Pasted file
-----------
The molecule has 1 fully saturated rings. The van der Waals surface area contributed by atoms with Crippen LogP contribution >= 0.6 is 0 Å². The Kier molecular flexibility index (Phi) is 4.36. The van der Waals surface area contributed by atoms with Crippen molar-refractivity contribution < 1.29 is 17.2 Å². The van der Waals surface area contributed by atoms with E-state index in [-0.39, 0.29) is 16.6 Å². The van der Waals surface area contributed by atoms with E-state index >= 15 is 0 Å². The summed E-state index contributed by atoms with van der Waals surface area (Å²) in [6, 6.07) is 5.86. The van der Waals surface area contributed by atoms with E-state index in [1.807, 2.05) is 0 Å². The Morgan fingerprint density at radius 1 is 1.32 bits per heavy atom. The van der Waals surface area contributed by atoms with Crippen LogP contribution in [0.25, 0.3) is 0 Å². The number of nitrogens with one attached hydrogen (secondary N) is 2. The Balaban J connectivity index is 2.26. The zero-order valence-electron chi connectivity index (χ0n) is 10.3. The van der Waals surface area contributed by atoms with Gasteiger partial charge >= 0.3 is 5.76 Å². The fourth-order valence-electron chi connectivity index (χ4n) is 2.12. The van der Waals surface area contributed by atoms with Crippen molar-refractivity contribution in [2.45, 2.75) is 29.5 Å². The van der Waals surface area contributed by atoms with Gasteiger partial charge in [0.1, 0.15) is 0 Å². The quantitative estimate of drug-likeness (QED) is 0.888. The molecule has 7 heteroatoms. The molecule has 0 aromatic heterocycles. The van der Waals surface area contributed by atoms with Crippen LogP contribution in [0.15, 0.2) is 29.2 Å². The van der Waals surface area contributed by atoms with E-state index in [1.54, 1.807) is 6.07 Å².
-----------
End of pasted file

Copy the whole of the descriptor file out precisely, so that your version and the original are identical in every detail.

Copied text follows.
The molecule has 1 fully saturated rings. The van der Waals surface area contributed by atoms with Crippen LogP contribution >= 0.6 is 0 Å². The Kier molecular flexibility index (Phi) is 4.36. The van der Waals surface area contributed by atoms with Crippen molar-refractivity contribution < 1.29 is 17.2 Å². The van der Waals surface area contributed by atoms with E-state index in [-0.39, 0.29) is 16.6 Å². The van der Waals surface area contributed by atoms with E-state index >= 15 is 0 Å². The summed E-state index contributed by atoms with van der Waals surface area (Å²) in [6, 6.07) is 5.86. The van der Waals surface area contributed by atoms with E-state index in [1.807, 2.05) is 0 Å². The Morgan fingerprint density at radius 1 is 1.32 bits per heavy atom. The van der Waals surface area contributed by atoms with Crippen LogP contribution in [0.25, 0.3) is 0 Å². The number of nitrogens with one attached hydrogen (secondary N) is 2. The Balaban J connectivity index is 2.26. The zero-order valence-electron chi connectivity index (χ0n) is 10.3. The van der Waals surface area contributed by atoms with Gasteiger partial charge >= 0.3 is 5.76 Å². The fourth-order valence-electron chi connectivity index (χ4n) is 2.12. The van der Waals surface area contributed by atoms with Crippen molar-refractivity contribution in [2.45, 2.75) is 29.5 Å². The van der Waals surface area contributed by atoms with Gasteiger partial charge in [0.1, 0.15) is 0 Å². The quantitative estimate of drug-likeness (QED) is 0.888. The molecule has 7 heteroatoms. The molecule has 0 aromatic heterocycles. The van der Waals surface area contributed by atoms with Crippen LogP contribution in [0.15, 0.2) is 29.2 Å². The van der Waals surface area contributed by atoms with E-state index in [1.54, 1.807) is 6.07 Å².